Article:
As a result of these issues, you may have taken on a persona of being down in the dumps, depressed, anxious, and generally upset. Although in your heart you may feel like you want to do what is best for your child and desperately want to have a relationship with him, it can present to others that you are disinterested or even angry at your child if you do not get control over your emotions and the way you present yourself to your family. This will undoubtedly affect your ability to participate in counseling or therapy with one another.
Also, it is important to keep in mind that your child may feel like they are a victim in this whole endeavor. Your children have lived under a degree of pressure in their household for an extended period, and they may be reticent to participate in any process that causes them to relive unpleasant memories or experiences. Children can take on personalities that are afraid, cruel, indifferent, and emotions such as these in a therapy setting. Unfortunately, a child's development is stunted due to their having to take on responsibilities and emotions that an adult would do to your divorce.
The importance of treatment goals in reunification therapy
Treatment goals are going to be set for you and your family and the individual members of your family. If you are fortunate enough to be able to get your family into a reunification therapy setting, then you should be able to work with your therapist to identify an individual and family goals that can be started from the beginning in that all parties can work towards throughout the treatment sessions. Not only is it important to develop goals, but you need to develop and plan for how to achieve those goals intentionally.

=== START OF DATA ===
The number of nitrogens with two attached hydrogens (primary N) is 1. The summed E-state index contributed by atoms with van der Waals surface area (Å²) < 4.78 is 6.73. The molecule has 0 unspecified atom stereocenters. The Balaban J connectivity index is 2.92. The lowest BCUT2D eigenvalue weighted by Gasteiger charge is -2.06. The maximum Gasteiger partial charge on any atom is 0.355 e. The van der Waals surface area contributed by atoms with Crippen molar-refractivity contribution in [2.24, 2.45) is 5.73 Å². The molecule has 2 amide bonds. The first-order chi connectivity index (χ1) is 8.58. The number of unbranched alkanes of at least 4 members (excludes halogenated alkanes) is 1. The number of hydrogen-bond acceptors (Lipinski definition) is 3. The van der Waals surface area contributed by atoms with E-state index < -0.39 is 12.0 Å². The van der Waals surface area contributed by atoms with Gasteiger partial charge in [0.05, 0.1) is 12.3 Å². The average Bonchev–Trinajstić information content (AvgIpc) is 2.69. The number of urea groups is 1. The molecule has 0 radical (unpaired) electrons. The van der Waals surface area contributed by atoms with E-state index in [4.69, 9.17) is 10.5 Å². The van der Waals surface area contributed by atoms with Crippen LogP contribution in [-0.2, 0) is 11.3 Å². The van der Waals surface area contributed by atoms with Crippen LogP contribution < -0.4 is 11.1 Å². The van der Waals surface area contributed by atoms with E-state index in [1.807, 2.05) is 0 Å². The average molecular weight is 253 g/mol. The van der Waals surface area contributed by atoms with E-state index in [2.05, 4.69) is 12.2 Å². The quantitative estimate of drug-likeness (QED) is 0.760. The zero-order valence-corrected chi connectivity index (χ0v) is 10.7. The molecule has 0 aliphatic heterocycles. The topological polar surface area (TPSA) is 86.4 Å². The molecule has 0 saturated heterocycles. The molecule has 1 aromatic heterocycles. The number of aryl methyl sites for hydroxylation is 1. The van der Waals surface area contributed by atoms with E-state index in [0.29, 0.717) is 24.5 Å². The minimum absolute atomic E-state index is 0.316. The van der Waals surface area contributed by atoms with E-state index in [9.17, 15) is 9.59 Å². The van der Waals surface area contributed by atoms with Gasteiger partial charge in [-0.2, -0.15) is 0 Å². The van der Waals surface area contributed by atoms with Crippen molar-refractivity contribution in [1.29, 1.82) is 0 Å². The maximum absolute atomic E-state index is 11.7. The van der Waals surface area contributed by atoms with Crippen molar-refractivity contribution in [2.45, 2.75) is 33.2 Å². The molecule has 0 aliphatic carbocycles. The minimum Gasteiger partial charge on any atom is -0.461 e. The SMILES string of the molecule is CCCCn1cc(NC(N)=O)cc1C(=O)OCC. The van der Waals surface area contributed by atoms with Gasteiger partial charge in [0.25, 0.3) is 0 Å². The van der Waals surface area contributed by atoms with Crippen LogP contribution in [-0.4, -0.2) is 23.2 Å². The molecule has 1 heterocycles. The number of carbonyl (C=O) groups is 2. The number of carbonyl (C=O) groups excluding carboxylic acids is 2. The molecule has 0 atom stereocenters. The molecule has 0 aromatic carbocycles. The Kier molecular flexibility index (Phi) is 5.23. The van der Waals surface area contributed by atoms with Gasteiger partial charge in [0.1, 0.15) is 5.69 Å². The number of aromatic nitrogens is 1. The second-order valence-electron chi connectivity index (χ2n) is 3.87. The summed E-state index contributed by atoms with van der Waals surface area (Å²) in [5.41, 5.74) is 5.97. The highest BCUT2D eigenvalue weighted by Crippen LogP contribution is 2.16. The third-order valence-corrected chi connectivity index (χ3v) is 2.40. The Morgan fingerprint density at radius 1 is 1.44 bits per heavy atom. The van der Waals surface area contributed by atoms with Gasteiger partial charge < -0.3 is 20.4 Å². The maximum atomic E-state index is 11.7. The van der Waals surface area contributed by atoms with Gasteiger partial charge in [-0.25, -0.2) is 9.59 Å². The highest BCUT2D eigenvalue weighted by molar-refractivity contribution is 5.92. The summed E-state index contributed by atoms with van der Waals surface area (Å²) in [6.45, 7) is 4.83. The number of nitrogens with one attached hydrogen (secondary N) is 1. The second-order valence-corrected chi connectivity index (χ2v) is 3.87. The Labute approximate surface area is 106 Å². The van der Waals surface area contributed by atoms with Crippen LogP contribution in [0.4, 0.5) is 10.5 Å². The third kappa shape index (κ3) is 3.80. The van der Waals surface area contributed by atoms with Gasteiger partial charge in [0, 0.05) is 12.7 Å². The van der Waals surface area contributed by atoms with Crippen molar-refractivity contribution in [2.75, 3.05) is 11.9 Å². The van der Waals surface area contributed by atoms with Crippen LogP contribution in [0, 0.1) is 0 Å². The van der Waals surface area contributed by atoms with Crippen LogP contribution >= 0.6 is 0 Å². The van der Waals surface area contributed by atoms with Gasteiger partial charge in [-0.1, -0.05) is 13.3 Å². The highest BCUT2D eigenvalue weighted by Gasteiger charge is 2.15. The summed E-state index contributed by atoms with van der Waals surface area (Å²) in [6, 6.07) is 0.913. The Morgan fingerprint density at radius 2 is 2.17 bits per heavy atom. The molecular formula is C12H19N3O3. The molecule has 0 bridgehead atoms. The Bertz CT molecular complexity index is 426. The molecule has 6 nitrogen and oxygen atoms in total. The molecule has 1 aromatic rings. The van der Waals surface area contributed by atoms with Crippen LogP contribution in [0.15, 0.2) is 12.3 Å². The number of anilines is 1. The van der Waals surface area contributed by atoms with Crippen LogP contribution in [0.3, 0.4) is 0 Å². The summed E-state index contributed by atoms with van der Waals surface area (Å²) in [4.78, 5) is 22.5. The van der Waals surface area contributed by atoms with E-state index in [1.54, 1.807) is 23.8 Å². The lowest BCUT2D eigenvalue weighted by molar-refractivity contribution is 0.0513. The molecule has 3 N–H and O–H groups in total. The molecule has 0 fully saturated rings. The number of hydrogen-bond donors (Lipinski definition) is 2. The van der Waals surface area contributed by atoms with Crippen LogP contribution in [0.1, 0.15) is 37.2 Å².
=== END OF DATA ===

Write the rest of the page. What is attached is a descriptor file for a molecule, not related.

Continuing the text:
From what I have seen and heard about family reunification therapy, sometimes the worst part of the entire process is approaching weeks and days towards the first appointment. I will oftentimes tell clients that our worst fears in life typically never come to fruition and our anticipation of an experience we expect to be negative is almost always worse than the experience itself. In his book “the seven habits of highly effective people,” author Dale Carnegie stated that 80% of the things we fear in life never actually happen.